Marge Devon
Marjorie Devon in front of a lithograph by artist Jim Dine, 2009.

This year marks the end of an era at the University of New Mexico's Tamarind Institute, when three litho legends plan their retirements.

Tamarind Director Marjorie Devon has 38 years and plans to retire the end of January of next year; Tamarind master printer and workshop manager, Bill Lagattuta has 27 years and retires in July; and Tamarind education director, Rodney Hamon has16 years and plans to retire at year's end. Combined, Devon, Lagattuta and Hamon have contributed more than 75 years of service to fine art lithography at Tamarind Institute.

In its 55 years, Tamarind has had only three directors: June Wayne, who founded Tamarind Lithography Workshop in Los Angeles in 1960; Clinton Adams, credited with moving Tamarind to the University of New Mexico in 1970; and Marjorie Devon.

After the first two directors fulfilled much of Tamarind's original mission to revive fine art lithography in the United States, Devon expanded the scope internationally. In an article published in Look Lateral, an Italian art magazine, Devon said, "By the time I became director in 1985, in concert with a strong economy and vigorous art market, lithography experienced a great renaissance in the United States and many of the most important late 20th century artists were deeply committed to its visual language." Devon had a bigger vision for Tamarind, and Devon, Lagattuta, and Hamon's tenure is marked by much growth and expansion both within and outside of the United States. 

Tamarind Institute moved to 2500 Central Ave., SE in 2010.

The threesome collaborated on numerous projects, including producing the book Tamarind Techniques for Fine Art Lithography (New York: Abrams, 2008). Affectionately known as the "bible" of lithography, this comprehensive and detailed tome, which covers all facets of fine art lithography, from setting up a workshop to printing a successful edition, is found in workshops and libraries around the world.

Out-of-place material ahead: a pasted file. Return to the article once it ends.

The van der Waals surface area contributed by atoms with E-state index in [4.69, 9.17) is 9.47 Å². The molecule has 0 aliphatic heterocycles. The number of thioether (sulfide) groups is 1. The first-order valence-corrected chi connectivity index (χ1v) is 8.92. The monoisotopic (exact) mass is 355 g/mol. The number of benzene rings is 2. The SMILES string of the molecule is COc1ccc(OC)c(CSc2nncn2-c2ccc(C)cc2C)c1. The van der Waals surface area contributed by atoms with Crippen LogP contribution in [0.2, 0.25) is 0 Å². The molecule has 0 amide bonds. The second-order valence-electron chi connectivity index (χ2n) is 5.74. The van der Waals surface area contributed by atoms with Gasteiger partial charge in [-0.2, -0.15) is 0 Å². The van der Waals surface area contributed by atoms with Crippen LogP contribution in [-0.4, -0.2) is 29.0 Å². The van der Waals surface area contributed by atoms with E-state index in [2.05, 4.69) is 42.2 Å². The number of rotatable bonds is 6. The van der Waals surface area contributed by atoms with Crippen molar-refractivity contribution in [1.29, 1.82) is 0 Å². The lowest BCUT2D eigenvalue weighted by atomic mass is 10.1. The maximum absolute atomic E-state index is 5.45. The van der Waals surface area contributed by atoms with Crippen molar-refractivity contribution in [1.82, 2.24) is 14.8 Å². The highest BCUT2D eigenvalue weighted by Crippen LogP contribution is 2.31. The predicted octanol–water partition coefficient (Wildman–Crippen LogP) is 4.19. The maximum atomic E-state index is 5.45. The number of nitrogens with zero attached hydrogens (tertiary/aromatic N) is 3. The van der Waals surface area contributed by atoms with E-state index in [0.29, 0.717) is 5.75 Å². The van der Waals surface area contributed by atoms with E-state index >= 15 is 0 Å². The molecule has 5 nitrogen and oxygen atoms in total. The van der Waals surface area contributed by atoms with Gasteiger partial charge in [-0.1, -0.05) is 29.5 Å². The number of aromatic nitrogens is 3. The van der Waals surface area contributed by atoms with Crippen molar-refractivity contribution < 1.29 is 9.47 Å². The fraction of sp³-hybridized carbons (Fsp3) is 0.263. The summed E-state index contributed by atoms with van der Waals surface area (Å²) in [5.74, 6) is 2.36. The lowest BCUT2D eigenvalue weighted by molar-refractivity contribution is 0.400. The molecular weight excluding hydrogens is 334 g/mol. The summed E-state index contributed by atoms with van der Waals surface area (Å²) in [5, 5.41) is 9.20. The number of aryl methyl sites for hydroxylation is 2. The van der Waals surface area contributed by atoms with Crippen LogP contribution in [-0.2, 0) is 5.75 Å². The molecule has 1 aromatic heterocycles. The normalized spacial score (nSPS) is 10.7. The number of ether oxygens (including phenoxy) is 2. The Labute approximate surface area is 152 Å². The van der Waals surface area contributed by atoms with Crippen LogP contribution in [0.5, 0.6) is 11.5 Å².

Two years after the publication of Tamarind Techniques, Tamarind celebrated its 50th anniversary, and moved to its new home at 2500 Central Avenue SE. After nearly 40 years in an old grocery warehouse on Cornell Avenue SE, the new building, designed by local architect Devendra Contractor, addressed every need, including expanded storage, studio and classroom spaces, a library and a proper exhibition space. Every shred of Devon, Lagattuta and Hamon's accumulated knowledge about workshop layout and functions contributed to planning the new building. According to Devon, "The new building provides our students and visiting artists with an efficient and beautiful workspace, reinforcing Tamarind's creative spirit." 

Under Devon's leadership, and success in securing outside funding, Lagattuta and Hamon printed lithographs with artists and trained students from all corners of the globe. Tamarind's reach extended well beyond the United States, which is evident in the number of international applications received each year for its one-year intensive Professional Printer Training program.

Grants have allowed Tamarind to invite artists from a large array of geographies and political ideologies. From 2002 to 2004, just after the Balkan Wars, artists from Bosnia-Herzegovina, Croatia, Kosovo, Macedonia, Serbia and Slovenia worked together at Tamarind with collaborative printers. In 2006, another grant from the Trust for Mutual Understanding funded workshops in St. Petersburg, Russia, taught by Hamon, Lagattuta and two Tamarind students, and an exhibition of Tamarind lithographs at the Anna Akhmatova Museum in Russia. Subsequently, five Russian artists came to Tamarind and created a suite of prints. Other projects included Brazilian and American artists of African descent, indigenous Australian artists, Native American artists from various regions across the United States, Naro-speaking San artists from Botswana and local artists, including artists from homeless shelters, senior centers and schools throughout New Mexico.